The Volvo 700 range kicked off in 1982 with the upmarket 760. Designed as a luxury mid-size car (only in the US could this be considered ‘mid-sized’!) it was produced right up until 1990. Owners had a choice of a 2.8-litre V6 motor with 130-170hp, depending on model, a short-lived 2.4-litre Turbodiesel model (1982-1984) and a fiery 2.4-litre 4-cylinder turbo (173-190hp)
If the 760 didn’t have quite enough panache for your lifestyle, there was also a Bertone-designed 780 Coupé, introduced in 1986, and if the standard sedan/saloon didn’t have the carrying capacity you needed, the 1985 station wagon/estate version extended the roofline right back to the rear fender to offer a huge load space.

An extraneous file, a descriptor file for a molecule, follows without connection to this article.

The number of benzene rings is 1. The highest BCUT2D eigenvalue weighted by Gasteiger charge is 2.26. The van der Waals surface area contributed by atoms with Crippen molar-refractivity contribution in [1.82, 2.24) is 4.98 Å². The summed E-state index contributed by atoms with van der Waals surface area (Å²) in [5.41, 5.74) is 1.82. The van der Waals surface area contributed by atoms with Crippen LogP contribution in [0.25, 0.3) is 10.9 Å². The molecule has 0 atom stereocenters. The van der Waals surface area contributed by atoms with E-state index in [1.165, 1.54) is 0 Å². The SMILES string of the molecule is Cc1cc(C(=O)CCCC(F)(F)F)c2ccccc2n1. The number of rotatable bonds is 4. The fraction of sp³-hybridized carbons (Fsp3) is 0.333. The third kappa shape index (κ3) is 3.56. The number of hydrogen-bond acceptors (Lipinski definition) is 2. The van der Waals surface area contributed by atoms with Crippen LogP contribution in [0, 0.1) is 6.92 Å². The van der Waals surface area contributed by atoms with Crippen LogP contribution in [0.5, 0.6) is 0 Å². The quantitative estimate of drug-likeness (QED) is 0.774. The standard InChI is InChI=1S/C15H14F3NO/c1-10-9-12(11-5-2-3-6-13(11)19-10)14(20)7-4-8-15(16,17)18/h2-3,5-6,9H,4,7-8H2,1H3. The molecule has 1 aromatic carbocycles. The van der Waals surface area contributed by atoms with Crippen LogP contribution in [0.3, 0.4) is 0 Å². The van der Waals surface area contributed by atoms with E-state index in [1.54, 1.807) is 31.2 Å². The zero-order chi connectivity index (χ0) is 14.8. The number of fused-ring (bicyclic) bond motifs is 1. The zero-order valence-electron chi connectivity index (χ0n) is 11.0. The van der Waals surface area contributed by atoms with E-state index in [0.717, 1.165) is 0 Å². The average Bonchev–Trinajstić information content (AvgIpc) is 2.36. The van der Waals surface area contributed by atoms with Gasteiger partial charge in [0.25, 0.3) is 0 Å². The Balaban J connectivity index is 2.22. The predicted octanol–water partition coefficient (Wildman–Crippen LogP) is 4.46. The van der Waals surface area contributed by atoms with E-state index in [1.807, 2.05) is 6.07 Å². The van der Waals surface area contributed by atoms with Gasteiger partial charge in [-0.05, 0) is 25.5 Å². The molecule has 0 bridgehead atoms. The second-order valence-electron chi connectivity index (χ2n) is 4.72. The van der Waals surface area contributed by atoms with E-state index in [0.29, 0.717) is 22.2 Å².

The 760 was pitched at the more affluent driver, though, and in 1984 Volvo followed up with the cheaper 740. This came with a range of petrol and diesel engines, from a basic 2-litre petrol motor, through a 2.3-litre variant and a turbo version. Volvo dropped the Turbodiesel from the 760 in 1985, dropping it into the 740 instead in 1986.
In fact, the 740 soldiered on for another two years after the 760 was discontinued, ending production in 1992. By this time, Volvo was already making the newer, more rounded 900 model to replace the 760 – the 740 was replaced by the new Volvo 850.
This isn’t the only time a Volvo model carried on slightly longer than expected. The Volvo 700 was intended as a replacement for the rather dowdy 200 series, but this carried on in the form of the Volvo 240 and its variants, right up until 1992.
All were the work of Volvo design veteran Jan Wilsgaard. It’s true that the 700’s low waistline, rigidly rectilinear profile and brick-like bodywork look as much a part of the eighties as power suits and padded shoulders, but it has an undeniable ‘look’ that still turns heads today.
“It’s hip to be square,” sang Huey Lewis in 1986. He must have had a Volvo 760.